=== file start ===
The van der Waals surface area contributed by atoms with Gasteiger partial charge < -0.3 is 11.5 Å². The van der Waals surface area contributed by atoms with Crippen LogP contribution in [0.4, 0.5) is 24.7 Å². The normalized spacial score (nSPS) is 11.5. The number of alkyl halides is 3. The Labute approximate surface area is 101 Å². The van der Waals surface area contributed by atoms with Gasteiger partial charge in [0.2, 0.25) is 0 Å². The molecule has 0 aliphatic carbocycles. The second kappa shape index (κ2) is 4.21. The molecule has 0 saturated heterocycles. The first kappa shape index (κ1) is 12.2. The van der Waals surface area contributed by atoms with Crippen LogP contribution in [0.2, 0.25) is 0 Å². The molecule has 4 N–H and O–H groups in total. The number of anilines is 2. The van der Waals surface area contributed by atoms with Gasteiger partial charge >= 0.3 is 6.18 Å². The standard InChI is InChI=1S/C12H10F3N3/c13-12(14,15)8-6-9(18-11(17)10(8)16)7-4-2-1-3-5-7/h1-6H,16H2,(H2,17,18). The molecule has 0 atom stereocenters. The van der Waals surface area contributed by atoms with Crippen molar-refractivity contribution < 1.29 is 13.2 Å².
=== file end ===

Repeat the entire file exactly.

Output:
The van der Waals surface area contributed by atoms with Gasteiger partial charge < -0.3 is 11.5 Å². The van der Waals surface area contributed by atoms with Crippen LogP contribution in [0.4, 0.5) is 24.7 Å². The normalized spacial score (nSPS) is 11.5. The number of alkyl halides is 3. The Labute approximate surface area is 101 Å². The van der Waals surface area contributed by atoms with Gasteiger partial charge in [0.2, 0.25) is 0 Å². The molecule has 0 aliphatic carbocycles. The second kappa shape index (κ2) is 4.21. The molecule has 0 saturated heterocycles. The first kappa shape index (κ1) is 12.2. The van der Waals surface area contributed by atoms with Crippen LogP contribution in [0.2, 0.25) is 0 Å². The molecule has 4 N–H and O–H groups in total. The number of anilines is 2. The van der Waals surface area contributed by atoms with Gasteiger partial charge >= 0.3 is 6.18 Å². The standard InChI is InChI=1S/C12H10F3N3/c13-12(14,15)8-6-9(18-11(17)10(8)16)7-4-2-1-3-5-7/h1-6H,16H2,(H2,17,18). The molecule has 0 atom stereocenters. The van der Waals surface area contributed by atoms with Crippen molar-refractivity contribution < 1.29 is 13.2 Å².